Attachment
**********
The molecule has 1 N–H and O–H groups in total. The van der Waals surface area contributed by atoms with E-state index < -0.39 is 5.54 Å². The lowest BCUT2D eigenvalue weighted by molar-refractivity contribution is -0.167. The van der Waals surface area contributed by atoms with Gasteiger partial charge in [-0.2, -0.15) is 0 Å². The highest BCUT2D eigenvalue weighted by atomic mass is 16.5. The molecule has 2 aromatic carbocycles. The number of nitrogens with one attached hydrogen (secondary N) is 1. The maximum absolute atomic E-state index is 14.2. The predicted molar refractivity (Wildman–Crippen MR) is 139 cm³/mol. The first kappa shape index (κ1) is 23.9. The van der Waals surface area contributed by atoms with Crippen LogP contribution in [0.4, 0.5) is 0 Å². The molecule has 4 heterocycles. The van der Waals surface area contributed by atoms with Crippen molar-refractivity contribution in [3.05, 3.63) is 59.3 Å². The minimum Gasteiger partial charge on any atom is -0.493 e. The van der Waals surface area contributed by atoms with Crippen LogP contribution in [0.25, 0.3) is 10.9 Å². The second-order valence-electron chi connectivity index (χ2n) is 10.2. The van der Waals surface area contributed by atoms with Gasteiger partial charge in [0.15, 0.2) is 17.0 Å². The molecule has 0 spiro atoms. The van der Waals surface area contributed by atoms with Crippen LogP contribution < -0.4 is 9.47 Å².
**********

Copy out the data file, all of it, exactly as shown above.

The molecule has 1 N–H and O–H groups in total. The van der Waals surface area contributed by atoms with E-state index < -0.39 is 5.54 Å². The lowest BCUT2D eigenvalue weighted by molar-refractivity contribution is -0.167. The van der Waals surface area contributed by atoms with Gasteiger partial charge in [-0.2, -0.15) is 0 Å². The highest BCUT2D eigenvalue weighted by atomic mass is 16.5. The molecule has 2 aromatic carbocycles. The number of nitrogens with one attached hydrogen (secondary N) is 1. The maximum absolute atomic E-state index is 14.2. The predicted molar refractivity (Wildman–Crippen MR) is 139 cm³/mol. The first kappa shape index (κ1) is 23.9. The van der Waals surface area contributed by atoms with Crippen LogP contribution in [0.4, 0.5) is 0 Å². The molecule has 4 heterocycles. The van der Waals surface area contributed by atoms with Crippen molar-refractivity contribution in [3.05, 3.63) is 59.3 Å². The minimum Gasteiger partial charge on any atom is -0.493 e. The van der Waals surface area contributed by atoms with Crippen LogP contribution in [0.25, 0.3) is 10.9 Å². The second-order valence-electron chi connectivity index (χ2n) is 10.2. The van der Waals surface area contributed by atoms with Gasteiger partial charge in [0.15, 0.2) is 17.0 Å². The molecule has 0 spiro atoms. The van der Waals surface area contributed by atoms with Crippen LogP contribution < -0.4 is 9.47 Å².